The world's second largest island after Greenland, New Guinea is separated from Australia by the Torres Straits. In 1914 the western half formed part of the Dutch East Indies (since 1818), while the eastern half was divided between Britain and Germany in 1884. After 1920 the two eastern territories became a League of Nations Mandate of Australia. Under Murray's enlightened government, relations with the native peoples were relatively harmonious, though they were excluded from the country's government and administration. It was the scene of some of the heaviest jungle warfare in World War II. The presence of over one million US and Australian troops during this time did perhaps more to disrupt the traditional way of life of the native peoples than seven decades of European rule. The western half of the island joined Indonesia as West Irian in 1963, while the eastern half gained independence as Papua New Guinea on 16 September 1975.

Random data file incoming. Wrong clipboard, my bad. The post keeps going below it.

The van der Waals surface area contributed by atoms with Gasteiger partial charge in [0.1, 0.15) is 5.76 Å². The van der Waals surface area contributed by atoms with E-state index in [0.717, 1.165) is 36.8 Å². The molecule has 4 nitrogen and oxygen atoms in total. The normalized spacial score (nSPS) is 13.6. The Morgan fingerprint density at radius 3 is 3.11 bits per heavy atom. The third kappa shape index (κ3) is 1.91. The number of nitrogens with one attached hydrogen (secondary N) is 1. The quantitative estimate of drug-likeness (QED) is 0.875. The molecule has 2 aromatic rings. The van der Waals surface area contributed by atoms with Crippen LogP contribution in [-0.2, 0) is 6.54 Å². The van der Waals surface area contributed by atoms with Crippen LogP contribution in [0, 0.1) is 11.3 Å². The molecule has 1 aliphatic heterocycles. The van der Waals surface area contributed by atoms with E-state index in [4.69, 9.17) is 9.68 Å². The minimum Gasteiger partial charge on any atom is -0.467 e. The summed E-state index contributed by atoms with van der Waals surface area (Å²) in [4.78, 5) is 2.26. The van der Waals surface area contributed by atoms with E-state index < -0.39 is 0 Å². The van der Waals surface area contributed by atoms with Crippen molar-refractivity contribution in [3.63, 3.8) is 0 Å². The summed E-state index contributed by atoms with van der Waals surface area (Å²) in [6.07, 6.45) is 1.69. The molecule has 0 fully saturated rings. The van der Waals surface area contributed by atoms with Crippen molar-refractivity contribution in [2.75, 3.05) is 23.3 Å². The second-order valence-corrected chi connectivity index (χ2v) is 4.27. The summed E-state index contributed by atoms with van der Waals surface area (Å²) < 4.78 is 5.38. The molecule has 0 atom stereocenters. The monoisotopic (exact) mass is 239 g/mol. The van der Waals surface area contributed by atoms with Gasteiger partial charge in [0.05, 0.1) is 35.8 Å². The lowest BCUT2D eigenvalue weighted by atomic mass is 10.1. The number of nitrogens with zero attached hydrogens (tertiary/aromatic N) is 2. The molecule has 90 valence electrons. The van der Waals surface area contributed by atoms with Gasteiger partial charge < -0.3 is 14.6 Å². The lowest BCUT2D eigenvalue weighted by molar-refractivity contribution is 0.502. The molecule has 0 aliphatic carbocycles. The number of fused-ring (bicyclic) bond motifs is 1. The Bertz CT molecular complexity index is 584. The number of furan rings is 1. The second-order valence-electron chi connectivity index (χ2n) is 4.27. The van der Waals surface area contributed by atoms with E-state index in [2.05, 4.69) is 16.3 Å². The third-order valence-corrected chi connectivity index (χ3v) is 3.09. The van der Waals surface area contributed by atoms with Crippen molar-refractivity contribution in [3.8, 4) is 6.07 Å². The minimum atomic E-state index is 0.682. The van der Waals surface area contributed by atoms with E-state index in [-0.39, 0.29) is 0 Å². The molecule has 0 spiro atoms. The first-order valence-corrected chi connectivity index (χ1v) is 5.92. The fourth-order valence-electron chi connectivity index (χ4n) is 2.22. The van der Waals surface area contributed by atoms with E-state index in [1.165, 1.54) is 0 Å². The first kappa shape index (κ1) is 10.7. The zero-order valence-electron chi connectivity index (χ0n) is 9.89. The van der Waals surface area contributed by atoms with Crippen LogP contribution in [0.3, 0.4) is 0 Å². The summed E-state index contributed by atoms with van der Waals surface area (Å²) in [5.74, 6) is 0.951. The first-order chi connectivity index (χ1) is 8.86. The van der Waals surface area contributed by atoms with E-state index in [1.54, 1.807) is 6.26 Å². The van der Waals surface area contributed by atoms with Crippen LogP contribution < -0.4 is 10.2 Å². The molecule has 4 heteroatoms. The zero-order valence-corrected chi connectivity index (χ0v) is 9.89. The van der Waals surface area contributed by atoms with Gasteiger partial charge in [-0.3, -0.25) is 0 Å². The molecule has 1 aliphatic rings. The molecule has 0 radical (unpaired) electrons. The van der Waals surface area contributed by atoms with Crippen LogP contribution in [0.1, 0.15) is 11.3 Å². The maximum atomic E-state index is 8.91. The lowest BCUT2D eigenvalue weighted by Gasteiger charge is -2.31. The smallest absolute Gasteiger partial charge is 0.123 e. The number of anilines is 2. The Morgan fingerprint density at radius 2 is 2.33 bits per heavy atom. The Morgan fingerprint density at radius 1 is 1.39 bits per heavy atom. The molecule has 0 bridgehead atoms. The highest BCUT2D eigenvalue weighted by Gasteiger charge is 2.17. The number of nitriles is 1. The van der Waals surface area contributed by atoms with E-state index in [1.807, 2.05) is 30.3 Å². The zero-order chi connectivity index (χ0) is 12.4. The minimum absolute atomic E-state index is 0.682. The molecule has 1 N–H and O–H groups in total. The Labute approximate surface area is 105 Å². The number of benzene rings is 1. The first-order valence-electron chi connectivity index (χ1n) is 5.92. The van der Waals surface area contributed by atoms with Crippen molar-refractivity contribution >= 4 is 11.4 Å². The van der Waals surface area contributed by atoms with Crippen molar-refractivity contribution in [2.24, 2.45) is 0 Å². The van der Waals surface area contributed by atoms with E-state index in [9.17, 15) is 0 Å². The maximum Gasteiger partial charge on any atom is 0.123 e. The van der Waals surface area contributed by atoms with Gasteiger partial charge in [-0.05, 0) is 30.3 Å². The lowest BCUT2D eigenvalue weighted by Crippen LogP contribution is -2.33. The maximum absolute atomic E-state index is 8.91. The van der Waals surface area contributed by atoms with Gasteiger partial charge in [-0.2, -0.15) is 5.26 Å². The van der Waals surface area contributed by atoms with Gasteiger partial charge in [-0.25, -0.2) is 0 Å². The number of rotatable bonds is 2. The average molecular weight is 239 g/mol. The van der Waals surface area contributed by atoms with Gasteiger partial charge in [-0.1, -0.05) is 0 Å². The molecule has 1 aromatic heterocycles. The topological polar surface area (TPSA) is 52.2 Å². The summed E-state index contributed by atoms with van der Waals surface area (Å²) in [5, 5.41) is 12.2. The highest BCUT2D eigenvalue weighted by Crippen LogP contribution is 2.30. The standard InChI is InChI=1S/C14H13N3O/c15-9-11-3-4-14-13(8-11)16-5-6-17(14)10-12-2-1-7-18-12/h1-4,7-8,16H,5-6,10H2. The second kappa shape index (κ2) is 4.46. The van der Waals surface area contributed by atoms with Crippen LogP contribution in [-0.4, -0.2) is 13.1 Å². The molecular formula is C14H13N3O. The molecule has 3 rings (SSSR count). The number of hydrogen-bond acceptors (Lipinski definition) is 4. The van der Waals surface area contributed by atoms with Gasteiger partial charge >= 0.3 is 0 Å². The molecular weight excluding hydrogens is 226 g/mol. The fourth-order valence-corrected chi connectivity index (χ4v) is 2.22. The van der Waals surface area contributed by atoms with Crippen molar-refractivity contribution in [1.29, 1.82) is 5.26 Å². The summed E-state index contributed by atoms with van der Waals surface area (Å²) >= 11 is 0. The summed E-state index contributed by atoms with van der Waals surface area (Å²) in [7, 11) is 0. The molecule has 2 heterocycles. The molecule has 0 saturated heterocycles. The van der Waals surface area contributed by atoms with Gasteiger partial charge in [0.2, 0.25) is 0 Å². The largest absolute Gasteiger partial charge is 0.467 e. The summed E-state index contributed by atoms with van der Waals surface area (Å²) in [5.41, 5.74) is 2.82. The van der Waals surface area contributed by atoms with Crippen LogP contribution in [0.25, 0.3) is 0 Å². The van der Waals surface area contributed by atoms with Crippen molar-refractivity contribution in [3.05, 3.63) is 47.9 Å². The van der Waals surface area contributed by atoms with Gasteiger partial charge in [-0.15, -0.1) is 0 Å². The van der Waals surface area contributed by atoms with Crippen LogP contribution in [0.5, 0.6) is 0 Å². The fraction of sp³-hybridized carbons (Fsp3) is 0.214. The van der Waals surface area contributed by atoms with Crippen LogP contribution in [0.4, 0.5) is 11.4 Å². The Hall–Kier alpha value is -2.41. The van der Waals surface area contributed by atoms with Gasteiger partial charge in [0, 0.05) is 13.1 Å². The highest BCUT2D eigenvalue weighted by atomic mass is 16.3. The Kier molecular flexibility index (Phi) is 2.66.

Subjects: Contemporary History (Post 1945).